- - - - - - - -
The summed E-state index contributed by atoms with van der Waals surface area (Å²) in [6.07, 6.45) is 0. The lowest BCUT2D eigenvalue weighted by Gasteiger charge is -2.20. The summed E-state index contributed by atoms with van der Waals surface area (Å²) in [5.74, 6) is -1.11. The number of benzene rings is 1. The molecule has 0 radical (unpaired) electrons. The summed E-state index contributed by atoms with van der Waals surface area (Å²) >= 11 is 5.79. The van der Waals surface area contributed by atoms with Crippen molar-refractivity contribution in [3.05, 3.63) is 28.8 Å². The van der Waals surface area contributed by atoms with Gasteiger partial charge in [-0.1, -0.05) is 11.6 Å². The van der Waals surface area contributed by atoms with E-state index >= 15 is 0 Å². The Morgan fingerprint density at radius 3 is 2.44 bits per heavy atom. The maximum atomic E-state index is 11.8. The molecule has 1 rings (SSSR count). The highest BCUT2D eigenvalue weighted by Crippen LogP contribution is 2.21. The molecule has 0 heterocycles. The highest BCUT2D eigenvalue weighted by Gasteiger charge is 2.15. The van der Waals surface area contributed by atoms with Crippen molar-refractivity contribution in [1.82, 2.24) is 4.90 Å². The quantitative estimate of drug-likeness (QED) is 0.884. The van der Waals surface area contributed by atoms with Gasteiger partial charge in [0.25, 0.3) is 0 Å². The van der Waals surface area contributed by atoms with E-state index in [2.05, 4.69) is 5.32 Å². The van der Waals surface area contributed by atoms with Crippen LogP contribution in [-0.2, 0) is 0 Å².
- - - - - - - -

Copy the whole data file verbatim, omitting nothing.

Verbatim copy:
The summed E-state index contributed by atoms with van der Waals surface area (Å²) in [6.07, 6.45) is 0. The lowest BCUT2D eigenvalue weighted by Gasteiger charge is -2.20. The summed E-state index contributed by atoms with van der Waals surface area (Å²) in [5.74, 6) is -1.11. The number of benzene rings is 1. The molecule has 0 radical (unpaired) electrons. The summed E-state index contributed by atoms with van der Waals surface area (Å²) >= 11 is 5.79. The van der Waals surface area contributed by atoms with Crippen molar-refractivity contribution in [3.05, 3.63) is 28.8 Å². The van der Waals surface area contributed by atoms with Gasteiger partial charge in [-0.1, -0.05) is 11.6 Å². The van der Waals surface area contributed by atoms with E-state index >= 15 is 0 Å². The Morgan fingerprint density at radius 3 is 2.44 bits per heavy atom. The maximum atomic E-state index is 11.8. The molecule has 1 rings (SSSR count). The highest BCUT2D eigenvalue weighted by Crippen LogP contribution is 2.21. The molecule has 0 heterocycles. The highest BCUT2D eigenvalue weighted by Gasteiger charge is 2.15. The van der Waals surface area contributed by atoms with Crippen molar-refractivity contribution in [1.82, 2.24) is 4.90 Å². The quantitative estimate of drug-likeness (QED) is 0.884. The van der Waals surface area contributed by atoms with Gasteiger partial charge in [0.25, 0.3) is 0 Å². The van der Waals surface area contributed by atoms with E-state index in [2.05, 4.69) is 5.32 Å². The van der Waals surface area contributed by atoms with Crippen LogP contribution in [-0.2, 0) is 0 Å².